Conflict Resolution

Advanced Problem-Solving Strategies

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Although the budget crisis in California has lasted for years, the state court system has until now managed to avoid the worst possible scenarios. Courts have survived these hard times by depleting their reserves and diverting their capital budgets for operations. Having exhausted those strategies, and with no prospect of restoration of full funding in sight, the courts have finally had to take more drastic actions to grapple with huge funding shortfalls. Recently, the Los Angeles County Court system announced their plan to deal with budget cuts by closing 10 regional courthouses, including the branch courthouses in Beverly Hills, Malibu, Pomona, and Whittier. These facilities may end up staying open only for such purposes as paying traffic tickets. Their courtrooms […]

Kenneth Feinberg was the keynote speaker at the SCMA fall conference yesterday, where we presented him with the Cloke‑Millen Peacemaker of the Year Award. Feinberg gave a fascinating talk on the dilemmas involved in allocating compensation to victims of such famous disasters as the BP Gulf Oil spill, the 9/11 attacks on the World Trade Center and Pentagon, and the recent shootings in Aurora, Colorado. In each case, Feinberg was largely successful in avoiding protracted litigation and compensating victims relatively quickly, using criteria that he and his team largely had to invent. Even so, few victims of these disasters chose to go to court after taking the route of an established compensation scheme, even when they retained that option. Feinberg […]

Forrest (Woody) Mosten is a mediation trainer, and a prominent collaborative divorce lawyer and mediator here in Los Angeles. I came to his attention when I attended a seminar last year that he led on collaborative law, in which I had some fun playing a somewhat skeptical role. This week I had a chance to meet with Woody to discuss the possibility of a different kind of collaboration–possibly leading to an article or a book–and learned more about Woody’s background as one of the pioneers in developing legal clinics for middle class clients (having been one of the founders of Jacoby & Meyers), as well as in unbundling legal services. We talked about how our different career paths (mine the […]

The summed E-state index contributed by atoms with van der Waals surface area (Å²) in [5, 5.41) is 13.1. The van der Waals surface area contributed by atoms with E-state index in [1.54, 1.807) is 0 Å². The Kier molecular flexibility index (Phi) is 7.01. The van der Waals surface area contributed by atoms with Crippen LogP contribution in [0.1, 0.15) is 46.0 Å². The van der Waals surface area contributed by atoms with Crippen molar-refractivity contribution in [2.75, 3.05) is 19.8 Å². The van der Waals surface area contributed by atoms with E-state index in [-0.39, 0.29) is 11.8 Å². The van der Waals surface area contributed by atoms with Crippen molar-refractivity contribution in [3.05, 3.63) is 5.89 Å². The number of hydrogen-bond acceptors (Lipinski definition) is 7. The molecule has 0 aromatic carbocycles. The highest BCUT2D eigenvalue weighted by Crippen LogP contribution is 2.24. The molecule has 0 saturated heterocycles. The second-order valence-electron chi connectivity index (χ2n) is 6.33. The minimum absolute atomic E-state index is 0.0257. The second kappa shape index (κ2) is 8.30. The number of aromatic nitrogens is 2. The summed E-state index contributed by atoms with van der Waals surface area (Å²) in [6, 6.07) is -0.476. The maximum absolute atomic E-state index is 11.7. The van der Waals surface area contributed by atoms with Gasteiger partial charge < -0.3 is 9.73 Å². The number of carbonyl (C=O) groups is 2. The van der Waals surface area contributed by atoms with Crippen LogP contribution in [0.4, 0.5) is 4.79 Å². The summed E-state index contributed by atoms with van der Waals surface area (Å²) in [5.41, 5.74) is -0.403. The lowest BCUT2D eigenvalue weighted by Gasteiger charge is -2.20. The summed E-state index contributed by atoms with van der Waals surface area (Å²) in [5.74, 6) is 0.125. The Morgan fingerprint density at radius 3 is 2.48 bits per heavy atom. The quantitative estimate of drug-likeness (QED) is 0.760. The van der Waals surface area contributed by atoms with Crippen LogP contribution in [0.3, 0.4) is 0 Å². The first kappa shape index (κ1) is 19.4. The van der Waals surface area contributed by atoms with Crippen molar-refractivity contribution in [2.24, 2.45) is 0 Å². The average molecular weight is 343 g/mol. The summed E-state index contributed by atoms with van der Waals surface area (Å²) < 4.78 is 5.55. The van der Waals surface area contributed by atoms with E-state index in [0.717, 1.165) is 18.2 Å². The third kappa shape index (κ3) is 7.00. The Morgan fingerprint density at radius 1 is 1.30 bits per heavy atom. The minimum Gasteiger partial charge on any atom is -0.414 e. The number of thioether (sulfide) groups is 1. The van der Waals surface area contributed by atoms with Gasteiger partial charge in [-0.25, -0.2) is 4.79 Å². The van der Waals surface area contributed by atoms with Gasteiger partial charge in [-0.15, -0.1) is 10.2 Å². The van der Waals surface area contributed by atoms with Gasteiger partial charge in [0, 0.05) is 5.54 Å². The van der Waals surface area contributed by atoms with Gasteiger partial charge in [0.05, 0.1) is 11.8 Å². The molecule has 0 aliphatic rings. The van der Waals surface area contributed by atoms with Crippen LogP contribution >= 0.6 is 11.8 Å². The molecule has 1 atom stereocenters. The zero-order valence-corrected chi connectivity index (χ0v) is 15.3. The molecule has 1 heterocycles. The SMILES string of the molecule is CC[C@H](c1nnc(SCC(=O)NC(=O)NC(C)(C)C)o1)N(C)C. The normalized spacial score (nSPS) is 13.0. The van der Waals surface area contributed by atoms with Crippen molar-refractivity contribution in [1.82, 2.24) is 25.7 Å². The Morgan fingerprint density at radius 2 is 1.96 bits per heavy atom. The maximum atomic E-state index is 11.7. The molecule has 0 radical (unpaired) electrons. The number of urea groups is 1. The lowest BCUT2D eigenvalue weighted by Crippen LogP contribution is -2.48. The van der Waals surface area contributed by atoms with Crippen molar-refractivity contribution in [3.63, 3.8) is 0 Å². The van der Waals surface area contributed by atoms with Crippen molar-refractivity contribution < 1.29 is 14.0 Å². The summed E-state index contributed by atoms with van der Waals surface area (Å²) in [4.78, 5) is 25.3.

When we use a phrase like “alternative dispute resolution,” we are usually referring to alternatives to bringing a lawsuit. Those who practice in the ADR field are often trying to persuade litigants to give up the right to sue, on the ground that the alternatives to court are better, cheaper or faster. Should ADR advocates be concerned when parties are compelled to give up their right to go to court even before a dispute arises? My answer would be yes, because I think arbitration or mediation should be freely chosen by the parties, not forced on them. And also because the word “alternative” loses all meaning if it is the only alternative. The right to jury trial should remain available […]

As anyone who has made it through my four part series of posts on Aeschylus already knows, I’ve spent a little time thinking about the evolution of our legal system from earliest times. One can trace the history of our system of justice from a cycle of revenge killings, to a divinely-inspired system of earthly justice, to the beginnings of a third stage, interest-based approach represented by the growth of alternative dispute resolution. An article in this month’s Atlantic magazine by Cullen Murphy, adapted from his new book on the Inquisition, makes some interesting points about the place of torture in this history, and our continuing connections to the methods developed during the Inquisition. Although we think of torture as […]